I made another tote!

Following my first tote I made, I jumped in making my second tote bag!  I followed the market tote tutorial exactly but decided to make some adjustments to better suit my liking.  For starters, I wanted a longer strap.  The 21″ strap was fine for holding but to sling over the shoulder, 6 more inches made it perfect and comfortable!  🤗

Another thing I decided to change was not putting interfacing on everything.  This time, I put the Craft Fuse on the two bottom pieces, along with the outer piece of fabric where the bottom pieces don’t cover, essentially making the interfacing only 1 ply thick on the bag.  I didn’t add interfacing to the handles on this second tote, I wanted a softer floppy handle verses one that stood up straight.  I think moving forward, I may do interfacing on just one piece of the fabric so it’s one layer instead of two in the original market tote tutorial.  I’ll have to test it out and see what I like more.

I did also cut my handles to a width of 2.5″ instead of the original 2″.  I find that with 2 layers of interfacing in the handle made it really hard to turn inside out.  It literally took me a half hour or more to flip it.  So this time I made the handles just a tad wider but without interfacing, it was much easier to turn with the wider width.  My straps were cut to 27″x2.5″ long. With the wider handles, I did fold over the middle of the handle length wise and sewed about 5″ to create a narrower handle, I like it!

Another tote adjustment I made was to shrink the bag down a tiny bit.  This was more so a decision to make a smaller bag.  Original size of the fabric was 21″x19″, I cut my fabric to 20″x18″ so it wasn’t that much smaller but it was a better size for carrying and for using the craft fuse since that width is 20″.

I didn’t put interfacing on the inside lining but I’m not sure how to feel about it yet.  Obviously it’s softer without the structure of the interfacing.  The lining still bunches up a bit like there’s excess fabric but not so much that it’s annoying.  I’m wondering if using a lighter weight interfacing would be more ideal.   I did sew some pockets to the inside lining for my cell phone, pen, and extra pocket for other goodies!  My stitching is less than desirable on the pocket since I put interfacing on that part along with a coordinating binding so it was really thick to sew and I went over it a few times to make sure it wasn’t going to pull apart.  I’ll do better next time.  😜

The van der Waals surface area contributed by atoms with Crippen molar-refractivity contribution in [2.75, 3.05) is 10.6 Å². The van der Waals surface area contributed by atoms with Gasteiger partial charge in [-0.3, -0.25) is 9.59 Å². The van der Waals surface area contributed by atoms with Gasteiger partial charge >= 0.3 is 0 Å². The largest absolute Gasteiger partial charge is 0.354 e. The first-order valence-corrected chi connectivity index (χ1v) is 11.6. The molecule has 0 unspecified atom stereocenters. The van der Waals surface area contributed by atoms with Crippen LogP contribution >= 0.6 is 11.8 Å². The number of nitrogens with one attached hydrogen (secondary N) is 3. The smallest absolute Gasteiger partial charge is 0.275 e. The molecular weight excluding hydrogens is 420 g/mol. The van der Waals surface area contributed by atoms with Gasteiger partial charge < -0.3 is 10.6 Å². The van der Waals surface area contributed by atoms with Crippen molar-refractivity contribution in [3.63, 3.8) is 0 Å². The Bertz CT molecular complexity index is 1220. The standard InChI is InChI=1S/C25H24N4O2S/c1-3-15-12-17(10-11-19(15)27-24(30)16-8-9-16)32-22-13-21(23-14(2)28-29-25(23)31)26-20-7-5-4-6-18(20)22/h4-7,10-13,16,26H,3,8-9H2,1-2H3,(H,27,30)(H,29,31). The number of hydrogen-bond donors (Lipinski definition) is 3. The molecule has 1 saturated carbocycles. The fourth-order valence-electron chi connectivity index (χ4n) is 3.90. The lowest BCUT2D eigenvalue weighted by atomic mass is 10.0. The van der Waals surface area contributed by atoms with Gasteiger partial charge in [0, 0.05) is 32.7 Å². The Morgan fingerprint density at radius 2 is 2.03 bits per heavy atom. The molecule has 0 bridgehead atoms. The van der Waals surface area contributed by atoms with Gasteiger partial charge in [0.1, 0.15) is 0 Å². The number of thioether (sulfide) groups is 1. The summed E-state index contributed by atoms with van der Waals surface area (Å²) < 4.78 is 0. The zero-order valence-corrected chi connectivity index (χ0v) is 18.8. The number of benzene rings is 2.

One last thing I changed was to leave the opening for turning at the top between one of the handles instead of leaving the opening in the bottom of the lining which later would have to be hand sewn shut. I’m still not that skilled at hand stitching so leaving the opening at the top, I was able to sew it closed with matching thread very close to the edge. I like it, much easier and looks better.

Here are some pics of my second tote bag:

Tote bag pinned inside out
Handles are floppy on this tote since there’s no interfacing inside.
I added pockets to this tote. I didn’t put interfacing on the lining so it’s soft.
The finished market tote, my version 🙂
Tote #1 and Tote #2, the front one is slightly smaller.

Despite the fact this was my second tote, it didn’t take me less time than the first one since I was making adjustments along the way. I really like the colors and patterns I chose for this tote bag. The outer fabric was another remnant find while I bought the 100% cotton lining at regular price. All in all, I’m very pleased with the adjustments I made, one step closer to sewing the perfect tote bag! I can’t wait to make another tote!  😊